“Same bowl, different soup!
“Recently, I heard someone say, “Same bowl, different Soup.” In context, I understood what they meant (I think). It hit me as unusual because I’d never heard the saying prior to that day. It sounds like something that should have been around at least as long as I have (sixty-six years) so I was a little surprised by it.
It resonated with me, so I went home and wrote it down on a little notepad. I found that pad today, and it got me thinking about it all over again. It still bothered me that I couldn’t remember ever hearing it before, so I got on the Internet and checked it out. It was all over the place.
The interesting thing is that it’s sometimes said backwards (or inside out, or conversely—I’m not sure which, if any of those apply). Anyway, some people say, “Same soup, different bowl.” That really got me thinking. Do they mean the same thing? Is one correct and the other wrong?
“Different bowl, same soup!”
The Urban Dictionary says it’s “same bowl, different soup” meaning “same ol’ same ol’.” That’s what I figured it meant, but it seems to make more sense to me to say, “same soup, different bowl.” I’d run a contest to select the right one, but I doubt anyone cares as much as me about this right now (or ever). At least half of you probably stopped reading this already.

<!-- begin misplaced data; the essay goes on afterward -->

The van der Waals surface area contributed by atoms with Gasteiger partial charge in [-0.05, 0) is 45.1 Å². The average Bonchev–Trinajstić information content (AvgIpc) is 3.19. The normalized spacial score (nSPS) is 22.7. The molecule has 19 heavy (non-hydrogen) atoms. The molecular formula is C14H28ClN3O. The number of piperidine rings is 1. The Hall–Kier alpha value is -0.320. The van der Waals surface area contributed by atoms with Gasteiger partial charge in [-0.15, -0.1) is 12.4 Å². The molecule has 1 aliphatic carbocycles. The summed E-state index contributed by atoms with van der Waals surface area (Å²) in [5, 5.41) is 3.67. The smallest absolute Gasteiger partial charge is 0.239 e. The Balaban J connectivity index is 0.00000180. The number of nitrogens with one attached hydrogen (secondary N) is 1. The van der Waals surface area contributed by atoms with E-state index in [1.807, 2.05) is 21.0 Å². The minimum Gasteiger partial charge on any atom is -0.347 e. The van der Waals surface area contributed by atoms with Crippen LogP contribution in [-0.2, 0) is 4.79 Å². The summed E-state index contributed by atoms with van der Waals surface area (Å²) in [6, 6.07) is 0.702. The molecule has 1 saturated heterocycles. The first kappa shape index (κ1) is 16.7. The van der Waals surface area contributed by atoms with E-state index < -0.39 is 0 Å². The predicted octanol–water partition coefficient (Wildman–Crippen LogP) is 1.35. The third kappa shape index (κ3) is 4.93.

The point of all this is how easily we can be distracted by things that don’t really matter (at least I can—and do). Time management is probably not one of my best attributes. Since I began writing this, I’ve done ten different things—none of which I had planned to do at this moment. It’s a little embarrassing, but there seem to be a lot of squeaky wheels in my life.
“What would Jesus do?”
I often wonder how Jesus would manage life in the twenty-first century. We have a zillion distractions—many of which seem to be worthwhile (at least they seem that way at the time they pop up). I want to think he would find a way to simplify things. On the other hand, I wonder if he’d be a master at multi-tasking.
He once said, “No one who puts a hand to the plow and looks back is fit for service in the kingdom of God.” I’m not sure how much I look back, but I sure look forward, sideways, katty-cornered, up, and down.
And there’s another thing. My spell check just told me it’s “kitty-cornered.” All my life I’ve been taught that it’s katty-cornered. Well, I’m not changing it. So there!
Okay… Where was I? Oh yeah. I get distracted easily. Life seems to be about distractions. Someone told me when I became a pastor that, if I had a list of ten things to do for the day, I should be happy if I get one done. Why? Distractions.
Same soup, different bowl. Excuse me, I just got an e-mail.
[Dave Zuchelli is a graduate of Pittsburgh Theological Seminary and is currently the pastor of Smith Chapel, in Great Falls, VA.]